Many years ago here in Connecticut each of the hospitals in the state had their own set of treatment guidelines for the paramedics they sponsored. In our company some of our medics were sponsored by Hartford Hospital, others by Saint Francis Hospital.* Each hospital had a different set of guidelines, even though their medics worked the same basic territory. Due to the nature of EMS in Connecticut, and the multiple number of ambulance services at the time, some medics worked for three or more services and had to keep all the different guidelines in mind.
About twenty years ago, the hospitals in our region got together and agreed on a single set of guidelines that are reviewed and updated annually. Our regional guidelines became somewhat of a model for the state, and large portions of them have been incorporated by other regions or hospitals. We were early adopters of controlled substances on standing orders with generous analgesia doses (eventually up to the current total of 300 mcgs Fentanyl), selective spinal immobilization, cessation of resuscitation on scene (yes, we used to transport all codes we worked), CPAP, and eliminating Lasix. More recently, we adopted high benzo doses for seizures (10 mg of Versed IM or 4 mg of Ativan IV), as well as for violent psychs, high dose NTG for CHF (0.8 SL), and D10 for hypoglycemia instead of D50.
You can read our guidelines here:
Connecticut Northcentral EMS Treatment Guidelines
We have long had a statewide EMS Medical Advisory Committee. Years ago, the group meetings were referred to as “Adventures at the Star Wars Bar” because of their contentiousness. Many of the medical directors were old school and did not have a great deal of respect for paramedics (or for the opinions of other physicians). As time went by a new breed of EMS physician arrived on the scene, doctors who either had been paramedics themselves or who had ridden with medics as part of their medical training. These new EMS physicians are pro paramedic and they stay up on the latest research. In recent years we have adopted several statewide guidelines, including being the first state in the country to outlaw long boards for spinal immobilization and one of the first to make cardio cerebral resuscitation the standard for the state.
Over the last year, the state committee, under the leadership of the statewide OEMS Medical Director, has been working on not just unified statewide paramedic treatment guidelines, but eventually uniting with the rest of the New England states in having New England wide guidelines. We have been using New Hampshire as our role model.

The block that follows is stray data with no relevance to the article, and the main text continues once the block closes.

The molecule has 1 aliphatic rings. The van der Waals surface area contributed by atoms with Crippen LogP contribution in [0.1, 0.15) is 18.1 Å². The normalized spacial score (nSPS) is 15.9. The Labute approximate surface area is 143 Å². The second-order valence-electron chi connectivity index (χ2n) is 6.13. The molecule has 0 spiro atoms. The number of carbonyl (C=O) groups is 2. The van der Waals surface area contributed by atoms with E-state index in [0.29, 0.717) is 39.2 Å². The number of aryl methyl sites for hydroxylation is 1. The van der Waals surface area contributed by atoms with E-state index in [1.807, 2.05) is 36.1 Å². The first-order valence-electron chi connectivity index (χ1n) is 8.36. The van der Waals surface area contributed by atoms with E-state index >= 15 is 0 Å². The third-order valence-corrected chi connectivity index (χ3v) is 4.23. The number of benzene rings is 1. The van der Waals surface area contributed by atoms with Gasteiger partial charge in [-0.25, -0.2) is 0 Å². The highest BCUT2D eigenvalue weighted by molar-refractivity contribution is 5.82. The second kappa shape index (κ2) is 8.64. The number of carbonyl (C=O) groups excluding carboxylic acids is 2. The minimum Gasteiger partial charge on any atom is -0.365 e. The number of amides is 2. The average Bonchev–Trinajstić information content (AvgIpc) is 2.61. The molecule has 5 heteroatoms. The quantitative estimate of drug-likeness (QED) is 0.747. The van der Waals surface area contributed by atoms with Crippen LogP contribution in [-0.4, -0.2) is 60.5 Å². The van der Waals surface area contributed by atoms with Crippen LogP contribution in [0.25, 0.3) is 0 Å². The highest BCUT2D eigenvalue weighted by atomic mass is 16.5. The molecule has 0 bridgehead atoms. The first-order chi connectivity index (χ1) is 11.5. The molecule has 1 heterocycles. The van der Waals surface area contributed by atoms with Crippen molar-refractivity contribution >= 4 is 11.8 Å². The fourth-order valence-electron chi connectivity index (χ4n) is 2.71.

Take a look at the New Hampshire guidelines here:
New Hampshire Patient Care Protocols
They are very progressive. In our meetings to review the guidelines we adopted the mantra â€œTie Goes to New Hampshire.â€ If the guideline was close enough, then we would go with what New Hampshire had. The committee reviewed the entire set of guidelines, and then distributed them to each of the regions to review and comment on. We just finished our regional review of them. The state is now taking all the regional comments and forging them into a new consensus document that will be forwarded back to the statewide medical committee to review in open committee. The final document will still allow individual regions or hospitals to differ, but if they do differ, they will have to report their differences to the state committee and monitor those differences closely. Likewise, if a region or hospital wants to pilot a new guideline, they will let the state know and then come back with a report on its effectiveness. As I understand it, the states will get together and mold their documents together so there will eventually be one document for all the states.
I like many of the changes made, and am hopeful that two of my pet guidelines â€“ high dose benzos for violent patients (we have a lot of crazed PCP patients in Hartford) and high dose NTG for CHF (it works!) will make it into the final document, but I recognize that for the document to succeed, all will have to agree. There will inevitably be some compromise. I trust there will also be a process for annual review and input. Having all the states working together, with their progressive medical directors, will likely lead to the best evidenced based guidelines and ultimately the best patient care.
This is a great news for us in EMS.
*In our state, EMS services are affiliated with sponsor hospitals that provide the medical control for the serviceâ€™s paramedics to practice. Our company, the Professional Group, was actually an amalgam of four different acquired ambulance companies, Professional, L&M, Trinity, and Maple Hill. L&M, whose uniform I wore, and Trinity were sponsored by Saint Francis Hospital, Professional and Maple Hill were sponsored by Hartford. While Saint Francis paramedics had to ride in either L&M or Trinity Ambulance, and the Hartford paramedics had to ride in the pro or Maple Hill Ambulances, company EMTs could ride in any of them. My first partner wore the light blue Pro uniform, while I wore the dark navy blue L&M shirt. What was great about the setup was that if a nursing home got upset about the service of Professional Ambulance, they would call L&M, or one of the other three. There were four different numbers, and all were answered by the same dispatcher. The other ambulance company in town was outnumbered four to one. That was the old days, of course, before we were acquired by a nationwide company.
For True to Life EMS Fiction about Hartford EMS in the 1990’s(during the Latin gang wars), order Mortal Men Today.
Mortal Men: Paramedics on the Streets of Hartford